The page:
Higher gold prices are inevitable, though not imminent, according to Brien Lundin, editor of Gold Newsletter.
Lundin delivered those remarks during the 40th annual New Orleans Investment Conference. Lundin is president and CEO of Jefferson Financial Inc.
According to Lundin, gold has been bouncing off a recent low at $1,180 when the Chinese and others buy in. Looking forward, the Federal Reserve’s policies of monetary debasement have created a huge overhang of money with quantitvative easing, Lundin said.
Quantivative easing is an unconventional monetary policy used by central banks to stimulate the economy when standard monetary policy has become ineffective, according to Lundin.
"There’s no easy exit from its predicament, and every option makes higher gold prices virtually assured," Lundin said.
Marc Faber, editor of the Gloom, Boom and Doom Report, said gold could drop to $900 an ounce and put a lot of mines out of business, but the price would not remain there for long.
If central banks continue printing money as they have, gold could one day be $5,000, $10,000, or even $100,000 an ounce, according to Faber.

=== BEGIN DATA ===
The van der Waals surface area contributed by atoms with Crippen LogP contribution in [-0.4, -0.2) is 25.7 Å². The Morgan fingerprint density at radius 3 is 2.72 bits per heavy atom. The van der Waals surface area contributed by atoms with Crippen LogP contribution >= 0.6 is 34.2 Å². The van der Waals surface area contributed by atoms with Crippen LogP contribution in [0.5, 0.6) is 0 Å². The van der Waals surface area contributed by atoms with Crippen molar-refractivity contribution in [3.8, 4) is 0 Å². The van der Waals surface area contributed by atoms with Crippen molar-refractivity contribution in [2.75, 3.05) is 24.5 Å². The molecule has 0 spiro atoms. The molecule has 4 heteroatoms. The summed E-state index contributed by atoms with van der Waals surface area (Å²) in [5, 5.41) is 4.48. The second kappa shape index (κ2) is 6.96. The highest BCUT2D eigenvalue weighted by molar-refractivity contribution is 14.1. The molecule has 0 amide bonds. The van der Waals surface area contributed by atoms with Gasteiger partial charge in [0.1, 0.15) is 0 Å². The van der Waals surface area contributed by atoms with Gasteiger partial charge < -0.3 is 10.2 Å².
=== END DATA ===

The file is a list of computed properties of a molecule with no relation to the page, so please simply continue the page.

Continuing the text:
Mike Fuljenz, owner of Universal Coin and Bullion in Beaumont, Texas, attended the first half of the conference and came away with his own observations.
The most common theme expressed, Fuljenz said, was that "gold has probably bottomed, but don’t expect a big rally soon. There is still some downside risk. Marc Faber even threw out the number $900 as a potential low, but he had no concern that such a low number would last long. He then threw out some fabulously high numbers, including $100,000 gold. Commodities have always bounced back, he said, and they will bounce back this time, too. Most speakers expected the bottom to hold, but they warned of a long, slow, 'grinding' recovery, not an explosive rally, barring a dramatic geopolitical crisis."
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